Acne - Your Hormones May Be The Culprit! Acne can often be considered the worst thing to happen to a teenager. Where in the world does it come from and how do you get rid it once you have it? They are a source of endless embarrassment and inconvenience! And while everyone has suffered from them to some extent, no one likes them. Major culprits in causing acne can be simple hormones. Specifically, the male hormone 'testosterone' can cause acne. During puberty the teenagers' body is changing. During this time, most teenagers produce abnormal levels of the male hormone testosterone. Most people outgrow this condition by their early twenties, but with some people it lasts longer. Women also produce additional hormones during the menstrual cycle, and for many women this can lead to more problems with acne. If this occurs, visiting with a doctor or other medical professional can provide a cure or remedy. There is also a medical theory that stress contributes to acne because it causes an increased output of hormones from the adrenal glands. Additionally, hyperactive sebaceous glands are secondary to other hormone sources, menstrual cycle, stress and testosterone. Some people's bodies also over produce something called sebum, which is a contributing factor to acne. While this is not the only cause, it certainly contributes. Add to this the accumulation of bacteria in the pores of the skin, dead skin cells accumulation, and irritation caused by scratching or rubbing. Acne can also be caused, or made much worse by the use of anabolic steroids, used by some athletes. Also some medications contain halogens, including iodides, chlorides, and bromides. These medications can contribute to acne, as can lithium, barbiturates and androgens. Chlorine exposure can also cause a type of acne known as chloracne, which is especially severe and can be long lasting. With the knowledge that hormones play a major role in causing acne, many of the misconceptions about acne can be addresses and discounted. One of these is diet. For many years people thought that fried foods and chocolate caused acne. There are a couple of reasons for this. People associated fried foods with oily skin, and assumed that consuming oil or grease had to make the skin greasy and more prone to acne. This is not the case. Also, teenagers are food-consuming machines. In fact, many dieticians have said that the fact that teenagers consumer so much food is the main reason their diets usually include nutritious foods - the fact that they eat everything. However, pizza, hamburgers, French fries, chocolate shakes, candy bars, and other foods that are often favorites of teenagers, have been erroneously blamed for acne for years. While eating good, nutritious foods and making sure that you include vegetables, fruits,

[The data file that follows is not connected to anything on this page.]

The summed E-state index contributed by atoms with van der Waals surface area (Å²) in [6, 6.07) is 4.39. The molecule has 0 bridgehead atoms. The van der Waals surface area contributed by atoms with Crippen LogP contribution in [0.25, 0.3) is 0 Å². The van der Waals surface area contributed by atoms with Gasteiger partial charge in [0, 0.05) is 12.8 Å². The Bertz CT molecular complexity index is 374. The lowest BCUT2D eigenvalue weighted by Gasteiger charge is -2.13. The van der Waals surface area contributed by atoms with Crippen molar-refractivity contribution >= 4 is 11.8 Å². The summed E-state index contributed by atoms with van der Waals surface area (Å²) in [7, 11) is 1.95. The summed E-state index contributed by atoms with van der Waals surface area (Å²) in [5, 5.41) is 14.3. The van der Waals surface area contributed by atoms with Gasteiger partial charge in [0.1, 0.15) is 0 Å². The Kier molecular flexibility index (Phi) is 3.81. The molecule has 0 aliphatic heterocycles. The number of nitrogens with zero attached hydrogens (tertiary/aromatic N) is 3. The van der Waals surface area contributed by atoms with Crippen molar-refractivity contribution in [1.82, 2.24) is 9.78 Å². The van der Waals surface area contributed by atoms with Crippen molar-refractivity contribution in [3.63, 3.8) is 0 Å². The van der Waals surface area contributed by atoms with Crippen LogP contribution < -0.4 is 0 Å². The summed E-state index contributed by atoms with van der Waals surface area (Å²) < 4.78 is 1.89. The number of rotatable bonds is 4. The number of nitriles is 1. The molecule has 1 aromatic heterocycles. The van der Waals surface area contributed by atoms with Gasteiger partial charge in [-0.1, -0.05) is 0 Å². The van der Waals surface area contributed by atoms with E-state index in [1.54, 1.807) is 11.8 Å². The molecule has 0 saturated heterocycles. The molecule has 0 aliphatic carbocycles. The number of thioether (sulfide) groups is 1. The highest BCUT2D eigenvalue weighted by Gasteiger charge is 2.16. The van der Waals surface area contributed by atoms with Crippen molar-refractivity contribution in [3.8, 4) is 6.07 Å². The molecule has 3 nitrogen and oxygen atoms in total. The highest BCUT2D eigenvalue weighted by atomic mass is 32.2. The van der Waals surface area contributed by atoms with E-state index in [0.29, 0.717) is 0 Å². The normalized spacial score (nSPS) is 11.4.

lean meats and whole grains in your diet will certainly improve your health, and therefore might improve acne, there is no direct link of diet and acne. French fries are not to blame, and neither are pizza or candy bars. There is just no real connection.
Also, bad personal hygiene has been blamed for acne and caused many teenagers embarrassment. No matter how clean they kept their faces they still had zits. In addition, excessive cleaning can actually make acne worse. If the skin is damaged by rough washing, or becomes dried out, then chances are acne will be worse. Also many over the counter products sold to make acne better can actually clog pores and make acne worse as well. There are many good treatments available for acne. Of course, seeing your doctor is best. Many good prescription drugs are available. Many of these drugs can control the output of testosterone, and some can help women with menstrual cycle difficulties. If that is not an option, visit a pharmacy and consult with the pharmacist on over the counter remedies that are beneficial. Also moderate washing, good nutrition, protection of the skin when out in the sun, and time seem to be the best cures. Be encouraged that with the passage of time, everyone recovers from acne, the bane of the teenager's existence!
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Published on Jun 28, 2013